Nate Peterson thought he’d quit competitive shooting before he went to college.
“I got really lucky, met the Air Force Academy head coach and she ended up recruiting me,” Peterson said.
This year, Peterson placed third in the National Jr. Olympics and will compete as a part of the USA shooting team in the International Shooting Sport Federation Junior World Cup in Germany in the summer.
Peterson, an East Coweta alum, shoots competitively on the AFA’s rifle team.
“I’ve worked really hard with them to get to a new level shooting,” Peterson said.
Peterson said he was originally a part of ECHS’s marching band, but after joining the school’s JROTC program, he was asked if he wanted to try out for the rifle team.
“That’s when I started my shooting career,” he said. “I didn’t have any other experience. I shot with my dad a few times at a shooting range, but that was about it.”
Peterson didn’t really get involved in shooting until his sophomore year in high school, according to Major Peter Merrill, coach of ECHS’s rifle team.
“He and his teammates were really committed,” Merrill said. “He came out as a competitive shooter in high school.”
At 6 feet 5 inches tall, Peterson said competitive shooters are usually a lot shorter than he is.
“It’s translated to me working longer to get to the same point as other people. There’s a higher center of gravity and what you see in the sights is often exaggerated for someone who is taller,” he said. “The way we shoot, you’re not super stable in the sense of balance so I think it takes longer to get used to that.”
Despite his height, Peterson persevered.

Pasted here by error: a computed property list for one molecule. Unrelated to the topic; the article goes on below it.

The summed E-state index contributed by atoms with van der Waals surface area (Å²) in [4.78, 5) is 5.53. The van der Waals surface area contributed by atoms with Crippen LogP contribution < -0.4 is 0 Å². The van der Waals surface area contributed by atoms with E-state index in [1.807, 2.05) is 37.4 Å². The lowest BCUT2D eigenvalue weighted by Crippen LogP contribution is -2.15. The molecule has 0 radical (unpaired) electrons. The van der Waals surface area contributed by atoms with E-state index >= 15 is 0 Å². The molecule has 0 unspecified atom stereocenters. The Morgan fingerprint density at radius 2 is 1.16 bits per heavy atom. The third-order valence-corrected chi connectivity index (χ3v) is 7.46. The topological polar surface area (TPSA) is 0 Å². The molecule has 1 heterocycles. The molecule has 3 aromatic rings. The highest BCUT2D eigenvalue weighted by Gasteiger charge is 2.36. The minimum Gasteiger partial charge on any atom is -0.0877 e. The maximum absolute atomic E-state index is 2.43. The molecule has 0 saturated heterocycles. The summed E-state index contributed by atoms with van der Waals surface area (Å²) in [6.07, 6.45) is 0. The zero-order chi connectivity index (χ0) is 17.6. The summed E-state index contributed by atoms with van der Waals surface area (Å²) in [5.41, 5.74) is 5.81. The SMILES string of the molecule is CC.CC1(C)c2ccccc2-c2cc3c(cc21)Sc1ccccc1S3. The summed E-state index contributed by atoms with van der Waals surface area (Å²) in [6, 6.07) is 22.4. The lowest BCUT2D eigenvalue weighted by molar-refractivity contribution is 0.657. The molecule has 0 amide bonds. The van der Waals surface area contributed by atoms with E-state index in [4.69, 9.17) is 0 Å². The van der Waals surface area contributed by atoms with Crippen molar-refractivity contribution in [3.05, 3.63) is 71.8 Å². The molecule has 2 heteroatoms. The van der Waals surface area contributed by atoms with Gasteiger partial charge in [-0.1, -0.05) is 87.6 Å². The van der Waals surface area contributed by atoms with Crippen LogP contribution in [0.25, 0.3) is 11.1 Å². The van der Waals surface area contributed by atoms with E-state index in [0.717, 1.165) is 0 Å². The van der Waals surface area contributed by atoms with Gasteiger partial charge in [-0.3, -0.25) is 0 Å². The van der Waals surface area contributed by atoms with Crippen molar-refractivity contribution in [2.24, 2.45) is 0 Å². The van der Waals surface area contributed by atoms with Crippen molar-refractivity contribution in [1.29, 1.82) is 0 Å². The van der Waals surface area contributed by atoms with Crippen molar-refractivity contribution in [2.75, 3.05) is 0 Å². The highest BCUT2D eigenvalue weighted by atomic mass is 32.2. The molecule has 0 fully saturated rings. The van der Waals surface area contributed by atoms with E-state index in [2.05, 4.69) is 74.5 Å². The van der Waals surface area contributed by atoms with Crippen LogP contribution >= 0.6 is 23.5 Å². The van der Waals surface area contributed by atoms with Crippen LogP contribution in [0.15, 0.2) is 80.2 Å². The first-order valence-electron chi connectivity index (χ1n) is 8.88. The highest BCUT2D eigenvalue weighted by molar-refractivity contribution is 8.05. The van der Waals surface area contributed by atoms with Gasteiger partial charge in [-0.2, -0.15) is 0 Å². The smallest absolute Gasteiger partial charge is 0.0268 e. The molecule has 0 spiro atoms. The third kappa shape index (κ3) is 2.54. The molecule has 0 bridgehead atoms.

“I just kind of kept shooting and coming back and kept shooting,” Peterson said. “I was very fortunate that Major Merrill was working very hard to learn about shooting. He worked hard to become knowledgeable to coach me as best as he could.”
“He kind of came from nowhere, to be honest,” Merill said. “He was a great shooter in Georgia but he has had a huge success at the Air Force Academy. He’s kind of a dark horse.”
In competitions, the shooter is positioned 10 meters away from their target with an air rifle. The shooters then take 60 shots which are scored on a scale of zero to 10.9.
According to Peterson, final scores in competitions can often be decided by decimal points.
“I was between second and sixth place, and sixth place was only 1.6 points behind second place,” he said of the Junior Olympics.
Peterson said he enjoys high-impact activities like football and motocross, but finds relaxation in the methodical nature of shooting.
“I think its an ‘attention to detail’ sport – you have to have a lot of discipline,” he said. “You’re trying to do the same thing over and over again and trying to perfect it, which is basically impossible but it’s what everybody in the sport strives for.”
A goal Peterson held for a while was breaking a score of 620 in a competition.
During his first day at the Junior Olympics, “I went into the match and day one I came out of the gate,” he said. “I looked down and I’m actually shooting very well. On my second to last shot I broke the 620 mark.”
Although the competition will be tough, Peterson said he’s excited to compete in Germany.
“This is where you’re getting the guys in between the olympic years,” he said. “If you’re not scoring 625s or 627s you’re not competitive in the World Cup.”
“As a previous coach, I’m happy,” Merrill said. “Who would have thought his sophomore year this kid would be shooting at the world level?”